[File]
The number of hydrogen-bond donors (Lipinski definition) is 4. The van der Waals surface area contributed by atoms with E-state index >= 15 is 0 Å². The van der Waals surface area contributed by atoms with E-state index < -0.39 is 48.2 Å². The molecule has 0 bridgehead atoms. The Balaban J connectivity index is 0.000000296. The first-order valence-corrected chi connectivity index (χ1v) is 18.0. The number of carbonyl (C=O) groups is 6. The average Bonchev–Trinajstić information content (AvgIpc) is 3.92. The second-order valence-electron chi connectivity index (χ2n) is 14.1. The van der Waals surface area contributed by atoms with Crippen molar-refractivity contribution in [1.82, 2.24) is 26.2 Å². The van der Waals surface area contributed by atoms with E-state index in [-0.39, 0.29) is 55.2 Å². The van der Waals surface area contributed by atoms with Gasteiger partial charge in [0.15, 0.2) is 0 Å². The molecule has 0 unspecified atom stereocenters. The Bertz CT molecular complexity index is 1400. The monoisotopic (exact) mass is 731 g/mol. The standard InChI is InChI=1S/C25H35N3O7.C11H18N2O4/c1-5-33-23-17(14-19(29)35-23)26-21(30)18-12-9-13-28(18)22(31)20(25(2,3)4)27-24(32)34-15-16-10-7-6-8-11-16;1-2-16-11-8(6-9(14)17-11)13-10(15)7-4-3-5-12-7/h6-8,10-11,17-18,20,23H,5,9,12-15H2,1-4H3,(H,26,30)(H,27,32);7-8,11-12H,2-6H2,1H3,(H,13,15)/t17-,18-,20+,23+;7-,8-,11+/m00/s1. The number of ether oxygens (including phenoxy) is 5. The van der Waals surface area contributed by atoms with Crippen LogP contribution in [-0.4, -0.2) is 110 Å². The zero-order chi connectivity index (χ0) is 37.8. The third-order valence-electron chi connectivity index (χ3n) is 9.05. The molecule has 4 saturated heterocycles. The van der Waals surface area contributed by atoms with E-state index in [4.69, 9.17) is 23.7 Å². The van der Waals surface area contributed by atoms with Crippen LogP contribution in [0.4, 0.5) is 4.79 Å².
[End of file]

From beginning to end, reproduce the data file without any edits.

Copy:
The number of hydrogen-bond donors (Lipinski definition) is 4. The van der Waals surface area contributed by atoms with E-state index >= 15 is 0 Å². The van der Waals surface area contributed by atoms with E-state index < -0.39 is 48.2 Å². The molecule has 0 bridgehead atoms. The Balaban J connectivity index is 0.000000296. The first-order valence-corrected chi connectivity index (χ1v) is 18.0. The number of carbonyl (C=O) groups is 6. The average Bonchev–Trinajstić information content (AvgIpc) is 3.92. The second-order valence-electron chi connectivity index (χ2n) is 14.1. The van der Waals surface area contributed by atoms with Crippen molar-refractivity contribution in [1.82, 2.24) is 26.2 Å². The van der Waals surface area contributed by atoms with E-state index in [-0.39, 0.29) is 55.2 Å². The van der Waals surface area contributed by atoms with Gasteiger partial charge in [0.15, 0.2) is 0 Å². The molecule has 0 unspecified atom stereocenters. The Bertz CT molecular complexity index is 1400. The monoisotopic (exact) mass is 731 g/mol. The standard InChI is InChI=1S/C25H35N3O7.C11H18N2O4/c1-5-33-23-17(14-19(29)35-23)26-21(30)18-12-9-13-28(18)22(31)20(25(2,3)4)27-24(32)34-15-16-10-7-6-8-11-16;1-2-16-11-8(6-9(14)17-11)13-10(15)7-4-3-5-12-7/h6-8,10-11,17-18,20,23H,5,9,12-15H2,1-4H3,(H,26,30)(H,27,32);7-8,11-12H,2-6H2,1H3,(H,13,15)/t17-,18-,20+,23+;7-,8-,11+/m00/s1. The number of ether oxygens (including phenoxy) is 5. The van der Waals surface area contributed by atoms with Crippen LogP contribution in [-0.4, -0.2) is 110 Å². The zero-order chi connectivity index (χ0) is 37.8. The third-order valence-electron chi connectivity index (χ3n) is 9.05. The molecule has 4 saturated heterocycles. The van der Waals surface area contributed by atoms with E-state index in [4.69, 9.17) is 23.7 Å². The van der Waals surface area contributed by atoms with Crippen LogP contribution in [0.4, 0.5) is 4.79 Å².